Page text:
Quality Inn Airport East
900 Yarbrough Dr.
El Paso, TX 79915
Phone: (915) 594-9111
Fax: (915) 590-4364
Arts & Museums
A part of the Tigua Indian Cultural Center, the Ysleta del Sur Pueblo Museum takes you through the history of the tribe from 1680 to the present. Get a glimpse of their lives as refugees when they fled from New Mexico during the Pueblo Revolt in 1680 as well as their contemporary culture through relics, artwork, crafts and pottery. It is inside the Alderette-Candelaria House, built in the 1840's, and it's definitely one of the most interesting museums in El Paso.
The Chamizal National Memorial, with its large park, museum, gallery and 500-seat amphitheater, is a vibrant multi-functional hot spot for culturally diverse events and activities. The museum educates visitors on the 1963 settling of the US-Mexico border dispute and the amphitheater hosts the annual Siglo de Oro Drama Festival. Visit the website to see complete event calendar.
The historic Magoffin Home today houses a vast collection of Magoffin family artifacts used at the end of the 19th Century. On display guests will find furniture, decorative art and other interesting historical resources from this important El Pasoan clan. Built in 1875, the site still retains an old Texas charm with its period furniture and paintings. The site has become an integral part of the city's rich history as well as a landmark listed on the National Register of Historic Places. Currently, the Texas Historical Commission manages the site and owns the belongings inside. Call ahead to find out more information or check website.
El Paso's International Museum of Art is located in the Turney Mansion, a stately estate which was built at the turn of the 20th-Century. The museum contains a number of permanent exhibits, some of which include African and Western art, works by William Kolliker and galleries that highlight the Mexican Revolution. Of course, there's a small gift shop where you can purchase a peculiar, unique gift for someone. Visit the website to see what exhibits are currently on display as well as to find out more information.
The Scottish Rite Temple stands as one of the oldest buildings in El Paso, and is an impressive landmark, to say the least. The glowering sphinxes that guard the entrance are but a hint of the treasures inside. The temple houses a beautiful theater, a library, a museum and a a large banquet hall capable of comfortably holding 380.
The EPMA has been going strong since 1959, providing the city and surrounding area with countless aesthetic delights. About 100,000 visitors come through the doors of the museum annually, to see some of the many temporary exhibits in the well-designed halls and galleries, as well as more than 5,000 permanent artworks. The majority of art focuses on Native American, Mexican and European pieces. For complete list of exhibits and current events, check the website.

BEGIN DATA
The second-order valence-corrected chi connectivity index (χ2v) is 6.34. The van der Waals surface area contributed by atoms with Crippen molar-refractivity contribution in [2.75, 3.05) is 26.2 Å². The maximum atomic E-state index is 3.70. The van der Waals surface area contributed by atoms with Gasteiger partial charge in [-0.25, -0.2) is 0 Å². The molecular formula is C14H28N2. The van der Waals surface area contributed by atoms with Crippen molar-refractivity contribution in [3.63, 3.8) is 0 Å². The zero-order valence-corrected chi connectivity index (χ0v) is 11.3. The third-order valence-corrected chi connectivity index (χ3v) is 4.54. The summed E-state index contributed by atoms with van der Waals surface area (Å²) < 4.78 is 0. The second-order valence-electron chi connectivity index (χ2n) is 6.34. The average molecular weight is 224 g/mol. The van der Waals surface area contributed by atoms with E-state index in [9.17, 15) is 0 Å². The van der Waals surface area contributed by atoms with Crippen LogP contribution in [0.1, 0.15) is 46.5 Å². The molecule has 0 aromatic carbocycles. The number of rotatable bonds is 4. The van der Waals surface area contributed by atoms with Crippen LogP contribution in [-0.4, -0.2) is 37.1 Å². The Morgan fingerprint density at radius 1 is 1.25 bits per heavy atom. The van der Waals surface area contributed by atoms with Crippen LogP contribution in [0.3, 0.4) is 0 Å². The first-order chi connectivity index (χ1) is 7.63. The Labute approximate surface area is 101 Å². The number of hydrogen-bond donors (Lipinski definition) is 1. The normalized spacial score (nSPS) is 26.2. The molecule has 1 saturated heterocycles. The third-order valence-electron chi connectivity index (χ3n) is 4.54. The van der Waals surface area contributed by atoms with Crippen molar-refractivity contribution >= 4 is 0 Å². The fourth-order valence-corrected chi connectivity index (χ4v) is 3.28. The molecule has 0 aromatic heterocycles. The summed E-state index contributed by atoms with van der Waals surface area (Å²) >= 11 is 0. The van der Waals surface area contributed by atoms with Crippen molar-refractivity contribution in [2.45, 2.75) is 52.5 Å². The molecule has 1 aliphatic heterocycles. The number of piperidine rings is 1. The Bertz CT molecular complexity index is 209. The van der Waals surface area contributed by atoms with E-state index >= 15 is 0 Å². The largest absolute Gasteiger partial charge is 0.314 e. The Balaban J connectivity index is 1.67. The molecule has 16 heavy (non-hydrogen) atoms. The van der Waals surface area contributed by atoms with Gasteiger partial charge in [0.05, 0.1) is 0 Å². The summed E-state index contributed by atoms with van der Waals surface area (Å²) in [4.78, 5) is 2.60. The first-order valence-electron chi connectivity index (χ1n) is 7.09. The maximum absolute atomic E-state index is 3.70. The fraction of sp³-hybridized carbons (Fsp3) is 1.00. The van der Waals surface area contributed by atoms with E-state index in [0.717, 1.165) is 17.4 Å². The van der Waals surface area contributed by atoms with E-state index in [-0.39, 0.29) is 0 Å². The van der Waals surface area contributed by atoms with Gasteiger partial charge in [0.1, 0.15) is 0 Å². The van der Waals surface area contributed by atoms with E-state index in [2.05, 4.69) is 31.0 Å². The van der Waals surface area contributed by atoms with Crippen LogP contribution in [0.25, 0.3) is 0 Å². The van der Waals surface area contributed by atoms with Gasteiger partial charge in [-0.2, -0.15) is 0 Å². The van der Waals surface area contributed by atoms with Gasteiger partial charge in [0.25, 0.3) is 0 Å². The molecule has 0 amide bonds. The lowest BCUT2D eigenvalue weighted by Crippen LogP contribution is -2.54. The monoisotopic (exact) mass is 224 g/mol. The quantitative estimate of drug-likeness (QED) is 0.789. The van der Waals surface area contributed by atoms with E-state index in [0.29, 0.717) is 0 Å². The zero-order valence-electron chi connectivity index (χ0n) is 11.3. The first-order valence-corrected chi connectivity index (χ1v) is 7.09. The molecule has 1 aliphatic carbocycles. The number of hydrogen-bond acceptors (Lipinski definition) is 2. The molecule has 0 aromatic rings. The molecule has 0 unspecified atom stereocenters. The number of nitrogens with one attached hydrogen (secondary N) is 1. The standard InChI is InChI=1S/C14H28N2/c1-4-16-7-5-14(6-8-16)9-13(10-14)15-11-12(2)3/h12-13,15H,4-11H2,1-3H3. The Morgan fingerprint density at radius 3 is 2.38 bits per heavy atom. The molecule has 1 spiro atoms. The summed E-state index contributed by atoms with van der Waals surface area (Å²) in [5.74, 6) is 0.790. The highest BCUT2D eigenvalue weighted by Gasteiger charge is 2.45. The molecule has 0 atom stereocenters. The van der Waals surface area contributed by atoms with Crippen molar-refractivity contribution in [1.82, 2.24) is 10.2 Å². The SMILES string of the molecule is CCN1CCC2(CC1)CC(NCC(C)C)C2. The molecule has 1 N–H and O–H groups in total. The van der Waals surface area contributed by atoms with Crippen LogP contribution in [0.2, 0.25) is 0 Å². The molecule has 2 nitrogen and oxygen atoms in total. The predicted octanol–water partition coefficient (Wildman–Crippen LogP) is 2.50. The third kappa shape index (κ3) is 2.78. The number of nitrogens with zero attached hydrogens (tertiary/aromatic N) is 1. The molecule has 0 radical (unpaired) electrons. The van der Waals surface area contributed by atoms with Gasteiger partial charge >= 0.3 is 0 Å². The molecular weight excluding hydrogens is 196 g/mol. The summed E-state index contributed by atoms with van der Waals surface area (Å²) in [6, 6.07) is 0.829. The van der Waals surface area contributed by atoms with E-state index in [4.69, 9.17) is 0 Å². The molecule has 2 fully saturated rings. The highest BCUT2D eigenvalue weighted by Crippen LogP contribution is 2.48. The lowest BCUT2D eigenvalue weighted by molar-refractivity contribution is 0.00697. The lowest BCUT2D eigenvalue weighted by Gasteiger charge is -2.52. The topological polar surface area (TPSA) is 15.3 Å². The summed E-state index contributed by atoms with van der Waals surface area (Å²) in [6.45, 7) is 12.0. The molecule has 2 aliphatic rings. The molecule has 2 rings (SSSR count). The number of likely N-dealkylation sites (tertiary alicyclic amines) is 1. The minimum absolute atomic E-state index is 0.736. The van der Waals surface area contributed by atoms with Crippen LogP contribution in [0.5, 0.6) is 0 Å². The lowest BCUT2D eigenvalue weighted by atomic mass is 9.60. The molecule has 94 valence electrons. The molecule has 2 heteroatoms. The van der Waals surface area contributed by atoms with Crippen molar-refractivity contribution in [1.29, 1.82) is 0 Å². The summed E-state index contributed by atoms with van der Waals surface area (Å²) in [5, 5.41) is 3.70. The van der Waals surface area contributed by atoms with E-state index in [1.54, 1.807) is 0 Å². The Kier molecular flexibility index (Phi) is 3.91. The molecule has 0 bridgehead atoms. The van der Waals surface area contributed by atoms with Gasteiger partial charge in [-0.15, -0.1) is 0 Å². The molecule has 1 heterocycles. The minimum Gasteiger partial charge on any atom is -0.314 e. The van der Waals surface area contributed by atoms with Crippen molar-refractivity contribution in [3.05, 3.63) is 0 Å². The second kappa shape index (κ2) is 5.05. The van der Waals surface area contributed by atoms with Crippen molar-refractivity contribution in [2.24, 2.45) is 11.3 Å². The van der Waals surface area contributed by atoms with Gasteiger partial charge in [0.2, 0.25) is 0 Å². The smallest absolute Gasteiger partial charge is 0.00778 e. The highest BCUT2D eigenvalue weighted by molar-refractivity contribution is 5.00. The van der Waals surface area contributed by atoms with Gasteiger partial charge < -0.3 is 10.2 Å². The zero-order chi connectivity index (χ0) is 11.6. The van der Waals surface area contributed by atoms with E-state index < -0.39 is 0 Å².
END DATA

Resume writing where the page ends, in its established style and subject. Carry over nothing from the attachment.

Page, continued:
Located downtown, the El Paso Exploreum is an interactive kids museum that features science and technology. The museum is in a former warehouse and it has four themed zones presenting aviation, high tech, construction and role-play exhibits. Get a view of the future in the High Tech section with electrostaticity or become an engineer at Tech City. Pilot a helicopter or operate an airport at the Airport Adventure or become a part of the Old El Paso Village which features an old stable with pedal ponies, a school house, bank and a general store. Whether the kids are building a tower or playing with a plasma ball, this place will surely keep them entertained.
This museum focuses on the more than 400 years of tumultuous history in this part of what is now known as Western Texas. It is one of the three City-operated museums, the other two include the Museum of Art and the Museum of Archaeology. The permanent exhibits include artifacts and documents that present the past as well as the city's present development. The exhibits are spread over more than 44,000-sq. ft. of space and since the admission is free, it provides a cheap, interesting education on how this part of the Southwest was settled.
El Paso's small Train Museum, located just a block south of the Convention Center, Features a restored El Paso & Southwestern Railroad Locomotive Number One that dates from 1857. The area has a rich railroad history, retold through various archival footage and artwork. A small children's play area lies to the side. Admission is free, but donations are much appreciated.
The El Paso Holocaust Museum and Study Center was established in 1994 by Henry Kellen, a Holocaust survivor. It is an ode to the millions of people who died and to those who endured the Shoah. This museum presents the violent atrocities committed during the end World War II as a grim reminder of hatred and prejudice. Visitors can get a glimpse of that time with the multi-media presentations that cover life before the Third Reich, the subsequent rise of the Nazi regime, the concentration camps, ghettos and more. Admission is free though donations are welcome.
It's been said that science is the wave of the future, and El Paso's Insights is no exception. Since 1980, this privately-funded museum has been inspiring youngsters in the vast field of science, with classes, permanent exhibits and temporary exhibits, all hands-on. See website for more info.
Hal Marcus displays his work in this eponymous gallery located in the Sunset Heights neighborhood of El Paso. He is a native El Pasoan that has been creating art for more than 40 years and in addition to his own work the gallery presents other pieces from local artists as well. Admission is free and some of the art includes paintings, sculpture, photography, mixed-media, etc. For a complete list of artists and to see examples of their work, check out Hal's website.